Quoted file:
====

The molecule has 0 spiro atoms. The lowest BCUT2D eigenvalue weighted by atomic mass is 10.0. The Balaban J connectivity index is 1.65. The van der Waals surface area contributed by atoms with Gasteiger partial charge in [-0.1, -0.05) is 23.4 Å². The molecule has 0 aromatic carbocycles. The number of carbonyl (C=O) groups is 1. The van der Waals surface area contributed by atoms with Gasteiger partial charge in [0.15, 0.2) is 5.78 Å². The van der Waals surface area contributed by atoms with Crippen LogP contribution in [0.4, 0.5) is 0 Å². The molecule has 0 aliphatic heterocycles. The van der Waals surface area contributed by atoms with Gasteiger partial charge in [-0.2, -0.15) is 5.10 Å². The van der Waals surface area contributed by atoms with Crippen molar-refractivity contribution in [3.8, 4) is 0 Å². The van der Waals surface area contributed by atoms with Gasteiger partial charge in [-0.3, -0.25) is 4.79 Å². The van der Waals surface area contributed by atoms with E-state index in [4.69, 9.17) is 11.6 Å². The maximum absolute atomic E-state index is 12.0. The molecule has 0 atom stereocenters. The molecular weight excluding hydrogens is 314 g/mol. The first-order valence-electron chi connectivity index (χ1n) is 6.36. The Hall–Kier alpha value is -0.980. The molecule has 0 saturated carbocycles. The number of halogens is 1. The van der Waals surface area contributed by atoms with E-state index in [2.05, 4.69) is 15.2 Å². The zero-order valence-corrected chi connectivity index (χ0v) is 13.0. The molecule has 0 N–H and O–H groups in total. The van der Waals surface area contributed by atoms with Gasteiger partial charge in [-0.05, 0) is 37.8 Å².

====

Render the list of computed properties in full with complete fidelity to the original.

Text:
The molecule has 0 spiro atoms. The lowest BCUT2D eigenvalue weighted by atomic mass is 10.0. The Balaban J connectivity index is 1.65. The van der Waals surface area contributed by atoms with Gasteiger partial charge in [-0.1, -0.05) is 23.4 Å². The molecule has 0 aromatic carbocycles. The number of carbonyl (C=O) groups is 1. The van der Waals surface area contributed by atoms with Gasteiger partial charge in [0.15, 0.2) is 5.78 Å². The van der Waals surface area contributed by atoms with Crippen LogP contribution in [0.4, 0.5) is 0 Å². The molecule has 0 aliphatic heterocycles. The van der Waals surface area contributed by atoms with Gasteiger partial charge in [-0.2, -0.15) is 5.10 Å². The van der Waals surface area contributed by atoms with Crippen molar-refractivity contribution in [3.8, 4) is 0 Å². The van der Waals surface area contributed by atoms with Gasteiger partial charge in [-0.3, -0.25) is 4.79 Å². The van der Waals surface area contributed by atoms with E-state index in [4.69, 9.17) is 11.6 Å². The maximum absolute atomic E-state index is 12.0. The molecule has 0 atom stereocenters. The molecular weight excluding hydrogens is 314 g/mol. The first-order valence-electron chi connectivity index (χ1n) is 6.36. The Hall–Kier alpha value is -0.980. The molecule has 0 saturated carbocycles. The number of halogens is 1. The van der Waals surface area contributed by atoms with E-state index in [2.05, 4.69) is 15.2 Å². The zero-order valence-corrected chi connectivity index (χ0v) is 13.0. The molecule has 0 N–H and O–H groups in total. The van der Waals surface area contributed by atoms with Gasteiger partial charge in [-0.05, 0) is 37.8 Å².